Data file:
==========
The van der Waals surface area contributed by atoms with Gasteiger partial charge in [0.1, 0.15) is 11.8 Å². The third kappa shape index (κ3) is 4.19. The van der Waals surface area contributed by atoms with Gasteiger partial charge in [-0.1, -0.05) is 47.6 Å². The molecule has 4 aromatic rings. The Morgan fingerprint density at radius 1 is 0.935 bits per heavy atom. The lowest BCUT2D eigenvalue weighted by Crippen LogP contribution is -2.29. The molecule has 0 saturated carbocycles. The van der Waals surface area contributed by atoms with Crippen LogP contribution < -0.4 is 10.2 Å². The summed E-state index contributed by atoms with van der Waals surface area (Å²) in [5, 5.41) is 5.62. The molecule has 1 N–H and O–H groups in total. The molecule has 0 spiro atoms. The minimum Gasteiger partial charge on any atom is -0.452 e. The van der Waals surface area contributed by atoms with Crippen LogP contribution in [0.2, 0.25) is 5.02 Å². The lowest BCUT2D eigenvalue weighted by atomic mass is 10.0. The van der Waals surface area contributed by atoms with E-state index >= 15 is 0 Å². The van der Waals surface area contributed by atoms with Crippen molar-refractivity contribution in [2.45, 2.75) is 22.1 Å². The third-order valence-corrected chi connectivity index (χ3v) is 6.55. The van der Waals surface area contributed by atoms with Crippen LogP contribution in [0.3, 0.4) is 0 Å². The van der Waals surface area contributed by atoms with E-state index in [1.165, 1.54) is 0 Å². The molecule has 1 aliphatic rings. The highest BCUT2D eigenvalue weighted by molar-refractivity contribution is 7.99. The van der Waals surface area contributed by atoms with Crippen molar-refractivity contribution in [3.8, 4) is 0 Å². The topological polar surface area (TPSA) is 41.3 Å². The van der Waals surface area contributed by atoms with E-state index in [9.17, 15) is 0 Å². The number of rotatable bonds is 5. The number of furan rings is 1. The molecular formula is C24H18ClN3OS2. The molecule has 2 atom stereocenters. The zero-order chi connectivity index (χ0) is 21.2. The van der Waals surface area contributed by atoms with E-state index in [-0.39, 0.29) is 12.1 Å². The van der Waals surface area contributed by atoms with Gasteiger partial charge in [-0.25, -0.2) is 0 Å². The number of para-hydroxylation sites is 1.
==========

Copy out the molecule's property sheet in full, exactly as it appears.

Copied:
The van der Waals surface area contributed by atoms with Gasteiger partial charge in [0.1, 0.15) is 11.8 Å². The third kappa shape index (κ3) is 4.19. The van der Waals surface area contributed by atoms with Gasteiger partial charge in [-0.1, -0.05) is 47.6 Å². The molecule has 4 aromatic rings. The Morgan fingerprint density at radius 1 is 0.935 bits per heavy atom. The lowest BCUT2D eigenvalue weighted by Crippen LogP contribution is -2.29. The molecule has 0 saturated carbocycles. The van der Waals surface area contributed by atoms with Crippen LogP contribution < -0.4 is 10.2 Å². The summed E-state index contributed by atoms with van der Waals surface area (Å²) in [5, 5.41) is 5.62. The molecule has 1 N–H and O–H groups in total. The molecule has 0 spiro atoms. The minimum Gasteiger partial charge on any atom is -0.452 e. The van der Waals surface area contributed by atoms with Crippen LogP contribution in [0.2, 0.25) is 5.02 Å². The lowest BCUT2D eigenvalue weighted by atomic mass is 10.0. The van der Waals surface area contributed by atoms with E-state index >= 15 is 0 Å². The van der Waals surface area contributed by atoms with Crippen molar-refractivity contribution in [2.45, 2.75) is 22.1 Å². The third-order valence-corrected chi connectivity index (χ3v) is 6.55. The van der Waals surface area contributed by atoms with Crippen LogP contribution in [0.3, 0.4) is 0 Å². The van der Waals surface area contributed by atoms with E-state index in [1.165, 1.54) is 0 Å². The molecule has 1 aliphatic rings. The highest BCUT2D eigenvalue weighted by molar-refractivity contribution is 7.99. The van der Waals surface area contributed by atoms with Crippen molar-refractivity contribution in [3.8, 4) is 0 Å². The topological polar surface area (TPSA) is 41.3 Å². The van der Waals surface area contributed by atoms with E-state index in [9.17, 15) is 0 Å². The number of rotatable bonds is 5. The number of furan rings is 1. The molecular formula is C24H18ClN3OS2. The molecule has 2 atom stereocenters. The zero-order chi connectivity index (χ0) is 21.2. The van der Waals surface area contributed by atoms with E-state index in [-0.39, 0.29) is 12.1 Å². The van der Waals surface area contributed by atoms with Gasteiger partial charge in [-0.25, -0.2) is 0 Å². The number of para-hydroxylation sites is 1.